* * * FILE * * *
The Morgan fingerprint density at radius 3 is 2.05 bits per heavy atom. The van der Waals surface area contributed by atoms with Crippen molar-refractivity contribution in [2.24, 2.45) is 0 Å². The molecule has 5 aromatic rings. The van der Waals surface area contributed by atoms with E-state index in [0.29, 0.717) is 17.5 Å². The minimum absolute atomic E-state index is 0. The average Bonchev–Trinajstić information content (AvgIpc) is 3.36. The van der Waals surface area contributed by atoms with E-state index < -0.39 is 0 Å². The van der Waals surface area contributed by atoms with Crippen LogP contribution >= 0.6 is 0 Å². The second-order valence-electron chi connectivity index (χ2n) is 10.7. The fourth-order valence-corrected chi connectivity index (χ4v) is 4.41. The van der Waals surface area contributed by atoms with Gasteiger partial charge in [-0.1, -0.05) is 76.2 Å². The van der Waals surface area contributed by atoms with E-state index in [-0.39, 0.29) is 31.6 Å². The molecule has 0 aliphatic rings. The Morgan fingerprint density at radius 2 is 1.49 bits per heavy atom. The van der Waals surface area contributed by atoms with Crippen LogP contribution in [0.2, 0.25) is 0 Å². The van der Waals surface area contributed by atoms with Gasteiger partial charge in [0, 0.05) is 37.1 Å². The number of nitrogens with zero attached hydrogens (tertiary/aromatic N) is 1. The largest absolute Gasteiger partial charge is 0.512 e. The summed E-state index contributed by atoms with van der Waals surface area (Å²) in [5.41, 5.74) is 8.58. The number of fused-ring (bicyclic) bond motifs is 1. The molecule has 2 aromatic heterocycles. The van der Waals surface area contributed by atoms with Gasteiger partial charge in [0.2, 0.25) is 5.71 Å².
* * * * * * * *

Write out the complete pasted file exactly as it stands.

The Morgan fingerprint density at radius 3 is 2.05 bits per heavy atom. The van der Waals surface area contributed by atoms with Crippen molar-refractivity contribution in [2.24, 2.45) is 0 Å². The molecule has 5 aromatic rings. The van der Waals surface area contributed by atoms with E-state index in [0.29, 0.717) is 17.5 Å². The minimum absolute atomic E-state index is 0. The average Bonchev–Trinajstić information content (AvgIpc) is 3.36. The van der Waals surface area contributed by atoms with E-state index < -0.39 is 0 Å². The van der Waals surface area contributed by atoms with Crippen LogP contribution >= 0.6 is 0 Å². The second-order valence-electron chi connectivity index (χ2n) is 10.7. The fourth-order valence-corrected chi connectivity index (χ4v) is 4.41. The van der Waals surface area contributed by atoms with Gasteiger partial charge in [-0.1, -0.05) is 76.2 Å². The van der Waals surface area contributed by atoms with E-state index in [-0.39, 0.29) is 31.6 Å². The molecule has 0 aliphatic rings. The Morgan fingerprint density at radius 2 is 1.49 bits per heavy atom. The van der Waals surface area contributed by atoms with Crippen LogP contribution in [0.2, 0.25) is 0 Å². The van der Waals surface area contributed by atoms with Gasteiger partial charge in [0, 0.05) is 37.1 Å². The number of nitrogens with zero attached hydrogens (tertiary/aromatic N) is 1. The largest absolute Gasteiger partial charge is 0.512 e. The summed E-state index contributed by atoms with van der Waals surface area (Å²) in [5.41, 5.74) is 8.58. The number of fused-ring (bicyclic) bond motifs is 1. The molecule has 2 aromatic heterocycles. The van der Waals surface area contributed by atoms with Gasteiger partial charge in [0.2, 0.25) is 5.71 Å².